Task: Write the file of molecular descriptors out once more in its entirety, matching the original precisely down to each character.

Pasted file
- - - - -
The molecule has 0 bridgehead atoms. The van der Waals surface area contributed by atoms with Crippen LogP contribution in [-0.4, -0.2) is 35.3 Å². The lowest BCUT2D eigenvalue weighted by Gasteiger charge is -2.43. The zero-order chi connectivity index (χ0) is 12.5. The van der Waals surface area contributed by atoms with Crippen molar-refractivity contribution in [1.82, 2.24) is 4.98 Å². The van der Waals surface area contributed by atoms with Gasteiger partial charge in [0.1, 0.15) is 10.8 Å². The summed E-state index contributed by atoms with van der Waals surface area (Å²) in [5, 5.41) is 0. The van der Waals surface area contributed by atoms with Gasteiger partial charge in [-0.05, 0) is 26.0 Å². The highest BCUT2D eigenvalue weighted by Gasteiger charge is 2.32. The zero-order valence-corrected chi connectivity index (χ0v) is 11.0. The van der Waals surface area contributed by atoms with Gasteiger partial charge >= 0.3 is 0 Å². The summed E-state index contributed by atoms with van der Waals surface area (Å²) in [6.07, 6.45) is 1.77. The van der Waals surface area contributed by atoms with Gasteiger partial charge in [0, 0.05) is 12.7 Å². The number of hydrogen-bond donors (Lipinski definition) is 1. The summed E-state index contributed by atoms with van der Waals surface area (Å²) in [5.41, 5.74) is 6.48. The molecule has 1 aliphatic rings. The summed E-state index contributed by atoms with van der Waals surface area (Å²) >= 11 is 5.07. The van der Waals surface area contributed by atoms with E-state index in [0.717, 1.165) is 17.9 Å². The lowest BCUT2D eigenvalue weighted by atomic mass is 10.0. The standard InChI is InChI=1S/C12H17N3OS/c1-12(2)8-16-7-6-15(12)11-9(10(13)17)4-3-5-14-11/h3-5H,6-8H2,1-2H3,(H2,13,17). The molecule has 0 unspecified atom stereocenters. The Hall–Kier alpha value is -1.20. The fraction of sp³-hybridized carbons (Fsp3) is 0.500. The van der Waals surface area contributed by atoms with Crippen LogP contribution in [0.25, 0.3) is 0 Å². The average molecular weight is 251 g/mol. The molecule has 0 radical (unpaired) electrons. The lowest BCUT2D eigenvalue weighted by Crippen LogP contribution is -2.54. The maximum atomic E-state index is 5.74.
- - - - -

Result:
The molecule has 0 bridgehead atoms. The van der Waals surface area contributed by atoms with Crippen LogP contribution in [-0.4, -0.2) is 35.3 Å². The lowest BCUT2D eigenvalue weighted by Gasteiger charge is -2.43. The zero-order chi connectivity index (χ0) is 12.5. The van der Waals surface area contributed by atoms with Crippen molar-refractivity contribution in [1.82, 2.24) is 4.98 Å². The van der Waals surface area contributed by atoms with Gasteiger partial charge in [0.1, 0.15) is 10.8 Å². The summed E-state index contributed by atoms with van der Waals surface area (Å²) in [5, 5.41) is 0. The van der Waals surface area contributed by atoms with Gasteiger partial charge in [-0.05, 0) is 26.0 Å². The highest BCUT2D eigenvalue weighted by Gasteiger charge is 2.32. The zero-order valence-corrected chi connectivity index (χ0v) is 11.0. The van der Waals surface area contributed by atoms with Gasteiger partial charge >= 0.3 is 0 Å². The summed E-state index contributed by atoms with van der Waals surface area (Å²) in [6.07, 6.45) is 1.77. The van der Waals surface area contributed by atoms with Gasteiger partial charge in [0, 0.05) is 12.7 Å². The number of hydrogen-bond donors (Lipinski definition) is 1. The summed E-state index contributed by atoms with van der Waals surface area (Å²) in [5.41, 5.74) is 6.48. The molecule has 1 aliphatic rings. The summed E-state index contributed by atoms with van der Waals surface area (Å²) >= 11 is 5.07. The van der Waals surface area contributed by atoms with E-state index in [0.717, 1.165) is 17.9 Å². The lowest BCUT2D eigenvalue weighted by atomic mass is 10.0. The standard InChI is InChI=1S/C12H17N3OS/c1-12(2)8-16-7-6-15(12)11-9(10(13)17)4-3-5-14-11/h3-5H,6-8H2,1-2H3,(H2,13,17). The molecule has 0 unspecified atom stereocenters. The Hall–Kier alpha value is -1.20. The fraction of sp³-hybridized carbons (Fsp3) is 0.500. The van der Waals surface area contributed by atoms with Crippen LogP contribution in [0.25, 0.3) is 0 Å². The average molecular weight is 251 g/mol. The molecule has 0 radical (unpaired) electrons. The lowest BCUT2D eigenvalue weighted by Crippen LogP contribution is -2.54. The maximum atomic E-state index is 5.74.